In Part 1 of this two-part blog post, we designed several document embedding approaches. In this part, we will define an evaluation metric and put all these approaches to the test. We will also introduce and evaluate some more advanced alternatives.
Designing the evaluation metric
Comparison with human-annotated data
A small recap: in Part 1 we built document embeddings with the aim of capturing the semantic relationships between professions and personal interests for VDAB’s career orientation test. In this part, we want to quantitatively evaluate the four approaches we have proposed in order to confirm that the improvements we made actually make sense.
In order to do a quantitative evaluation, we need labelled data. Luckily, we do have some labelled data at our disposal. For the very first version of VDAB’s career orientation test, the relationships between personal interests and professions were rated manually. This human-annotated dataset was built by VDAB’s domain experts and scores the relationships between professions and interests on a discrete scale of 0-3 (where 0 = no relationship and 3 = highly related).
The heatmap below shows a subset of these weights for the same personal interests and professions as shown in Part 1. As can be seen from this subset, the human-annotated dataset is not perfect. For example, “nurse” and “dietician” are completely unrelated to “healthcare”, which is obviously not true. Nevertheless, most of the relationships do make sense and we will use them to evaluate our embeddings.
Using Spearman correlation as the evaluation metric
As the evaluation metric, we will use the Spearman correlation between the human-annotated dataset and the cosine similarities between the document embeddings. In contrast to Pearson correlation, Spearman correlation does not look at the linear relationship between two variables but assesses the fact whether the relationship is monotonically increasing. The graph below illustrates this with a small example. Consider the profession “Craftsman metalworker” and the eight personal interests that are part of the heatmap above. The x-axis shows the ranking of the eight interests according to humans. The y-axis shows the ranking according to the cosine similarities of the “spaCy + mean” (left) or the “FT_NB_SW + SIF” (right) method. The graph shows that the “FT_NB_SW + SIF” method ranks the interests in a similar way as our ground-truth data. Both rank “Working with my hands” and “Working with metal” on top, followed by “Repairing things” and the other interests. This results in a high Spearman correlation. In contrast, the ranking of the “spaCy + mean” method does not correspond very well to the ground-truth ranking and thus results in a low Spearman correlation. The evaluation metric that will be reported in the next sections is the Spearman correlation computed over all profession and interest relationships.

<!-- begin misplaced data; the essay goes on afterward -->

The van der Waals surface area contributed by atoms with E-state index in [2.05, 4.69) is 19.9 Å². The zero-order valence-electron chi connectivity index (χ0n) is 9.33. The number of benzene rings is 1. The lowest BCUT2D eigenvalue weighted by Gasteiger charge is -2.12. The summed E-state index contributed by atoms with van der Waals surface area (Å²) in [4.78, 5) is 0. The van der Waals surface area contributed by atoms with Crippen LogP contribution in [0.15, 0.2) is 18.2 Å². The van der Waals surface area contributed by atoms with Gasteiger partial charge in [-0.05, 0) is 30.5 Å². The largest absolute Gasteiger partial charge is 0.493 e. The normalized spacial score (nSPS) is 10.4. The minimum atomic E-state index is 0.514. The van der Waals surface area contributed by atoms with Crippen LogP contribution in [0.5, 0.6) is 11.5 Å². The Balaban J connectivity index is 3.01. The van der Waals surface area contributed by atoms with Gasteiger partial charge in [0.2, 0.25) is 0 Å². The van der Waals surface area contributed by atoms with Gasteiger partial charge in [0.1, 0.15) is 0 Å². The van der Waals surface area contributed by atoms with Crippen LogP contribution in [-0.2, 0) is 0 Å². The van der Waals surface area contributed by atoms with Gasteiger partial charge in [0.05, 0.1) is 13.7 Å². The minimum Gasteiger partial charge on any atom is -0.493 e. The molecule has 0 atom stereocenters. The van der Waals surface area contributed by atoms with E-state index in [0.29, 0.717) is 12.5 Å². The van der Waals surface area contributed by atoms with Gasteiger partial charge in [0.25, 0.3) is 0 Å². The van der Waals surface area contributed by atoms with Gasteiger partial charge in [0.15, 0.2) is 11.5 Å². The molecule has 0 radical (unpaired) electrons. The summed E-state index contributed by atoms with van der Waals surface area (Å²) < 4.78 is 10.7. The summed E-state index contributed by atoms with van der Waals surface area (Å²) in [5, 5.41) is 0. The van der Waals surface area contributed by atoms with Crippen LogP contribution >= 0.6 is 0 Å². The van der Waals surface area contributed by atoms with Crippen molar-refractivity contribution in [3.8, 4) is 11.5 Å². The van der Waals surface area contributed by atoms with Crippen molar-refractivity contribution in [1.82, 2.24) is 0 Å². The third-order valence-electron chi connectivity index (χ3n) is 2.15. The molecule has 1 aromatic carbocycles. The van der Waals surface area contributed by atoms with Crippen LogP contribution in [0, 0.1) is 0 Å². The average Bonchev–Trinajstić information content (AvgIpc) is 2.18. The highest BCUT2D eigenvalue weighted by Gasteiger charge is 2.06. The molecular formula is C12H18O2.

Performance of the document embedding approaches
As a refresher, the table below shows the approaches proposed in Part 1:
The graph below shows the performance of these four approaches. It shows that all the improvements that were made, actually made sense. With an improvement of 98%, the difference between the final approach (FT_NB_SW + SIF) and the baseline is significant (spaCy + mean). Note that the seemingly small Spearman correlation of 0.27 can be considered a high value given that the human-annotated data isn’t of perfect quality.
Introducing some more advanced techniques